59 - The Forbidden Fruit Theory for org decision-making



Anyone who has had to hire someone will know this. You’ve a shortlist of candidates for a position. You’re undecided. Until you receive word from one of the candidates (let’s call him Dilbert) that he has received another offer. Suddenly, Dilbert’s value shoots up. Why?

The more scarce things are, the more we tend to value them. You correlate the competing demand for Dilbert as a sign of his quality (compared to the other shortlisted candidates).

This is right. It’s also the obvious conclusion. There’s another thing at work. I call it the forbidden fruit theory.

I see this in my toddler. She’s not interested in thing A until thing A is off limits for her. Thing A could be a lamp, a ceramic bowl, dog food, anything. The moment she’s reigned in she recognizes it as a restriction of her freedom and fights tooth and nail. Prior to any intervention, she is just curious about thing A. But following it, there’s nothing she wants more. Thing A becomes the forbidden fruit.

The forbidden fruit effect is not restricted to toddlers or teenagers. It shows up in adults too. For years I had the habit of coming up with loopholes in a majority-preferred strategy as my first arguments. I’m not a particularly vocal contrarian but the prospect of my freedom to choose any strategy being curtailed made me edgy. Credit to my bosses and peers to have entertained me because it was some time before I spotted this in myself.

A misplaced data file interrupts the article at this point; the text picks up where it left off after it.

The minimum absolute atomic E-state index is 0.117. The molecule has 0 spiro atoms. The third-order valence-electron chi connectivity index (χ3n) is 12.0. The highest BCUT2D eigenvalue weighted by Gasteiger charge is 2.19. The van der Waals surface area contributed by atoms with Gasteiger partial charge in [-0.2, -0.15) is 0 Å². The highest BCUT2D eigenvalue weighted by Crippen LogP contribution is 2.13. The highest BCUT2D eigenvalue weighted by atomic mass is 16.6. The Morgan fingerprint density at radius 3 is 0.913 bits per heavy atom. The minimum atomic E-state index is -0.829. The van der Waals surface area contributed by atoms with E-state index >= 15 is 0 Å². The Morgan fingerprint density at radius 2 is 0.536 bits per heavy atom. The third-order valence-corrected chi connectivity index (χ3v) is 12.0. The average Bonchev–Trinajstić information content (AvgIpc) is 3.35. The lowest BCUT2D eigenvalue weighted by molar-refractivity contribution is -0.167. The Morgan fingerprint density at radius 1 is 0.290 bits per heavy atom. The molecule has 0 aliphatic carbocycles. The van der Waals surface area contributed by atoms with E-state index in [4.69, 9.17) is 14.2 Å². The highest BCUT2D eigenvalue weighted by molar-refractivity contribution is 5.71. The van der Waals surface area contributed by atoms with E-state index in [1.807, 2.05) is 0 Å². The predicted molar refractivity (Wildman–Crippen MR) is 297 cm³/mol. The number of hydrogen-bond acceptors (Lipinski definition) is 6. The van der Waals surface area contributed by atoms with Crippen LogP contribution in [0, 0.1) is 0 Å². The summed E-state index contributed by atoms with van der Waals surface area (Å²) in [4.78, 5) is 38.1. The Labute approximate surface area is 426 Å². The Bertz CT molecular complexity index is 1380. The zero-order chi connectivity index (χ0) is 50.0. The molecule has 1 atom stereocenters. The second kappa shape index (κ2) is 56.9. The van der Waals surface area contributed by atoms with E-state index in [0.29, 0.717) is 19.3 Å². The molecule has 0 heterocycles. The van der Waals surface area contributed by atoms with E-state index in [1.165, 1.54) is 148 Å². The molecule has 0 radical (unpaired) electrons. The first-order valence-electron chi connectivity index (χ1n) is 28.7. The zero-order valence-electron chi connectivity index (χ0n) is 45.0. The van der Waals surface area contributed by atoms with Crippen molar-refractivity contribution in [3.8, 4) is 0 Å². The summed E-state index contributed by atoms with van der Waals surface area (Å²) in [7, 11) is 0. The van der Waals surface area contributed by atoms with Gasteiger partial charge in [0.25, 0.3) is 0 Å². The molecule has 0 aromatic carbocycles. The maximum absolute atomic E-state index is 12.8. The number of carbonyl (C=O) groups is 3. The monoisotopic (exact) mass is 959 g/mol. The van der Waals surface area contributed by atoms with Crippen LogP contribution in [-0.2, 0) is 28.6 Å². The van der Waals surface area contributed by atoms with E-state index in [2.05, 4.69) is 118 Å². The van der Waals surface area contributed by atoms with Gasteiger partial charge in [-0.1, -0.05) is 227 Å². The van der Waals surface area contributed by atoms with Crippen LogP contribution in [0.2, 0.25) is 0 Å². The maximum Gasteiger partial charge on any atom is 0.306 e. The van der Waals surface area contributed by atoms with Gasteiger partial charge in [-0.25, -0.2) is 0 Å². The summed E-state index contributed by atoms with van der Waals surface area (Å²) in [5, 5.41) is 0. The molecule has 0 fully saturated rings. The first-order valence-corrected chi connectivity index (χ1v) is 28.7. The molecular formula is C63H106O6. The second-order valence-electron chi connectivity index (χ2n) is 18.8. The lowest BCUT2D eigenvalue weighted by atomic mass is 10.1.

Back to Dilbert, your hire. It is natural to sit up in the face of the new information (job offer) to suddenly value Dilbert in spades. What may happen is that you find yourself wanting Dilbert more than ever (because he’s the forbidden fruit) and you justify this desire by ascribing positive qualities to him (‘Even though he has less experience than the others, the quality of it is better.’)

A first defensive step in this situation is to acknowledge the emotional rush to make Dilbert a competing offer. Acknowledging is pausing your reflexive responses. Great, but how should you act now?

Sometimes, the value of owning something scarce could be just in how it is perceived by others. That’s how art collectors make a living. But if you plan to use something you buy, make sure it’s fit for use. _Go with the utility value, not with the perceived value. _

Dilbert’s value to you remains the same whether he has another offer or not. You’ve got to ask: Do I believe he’s the best candidate?

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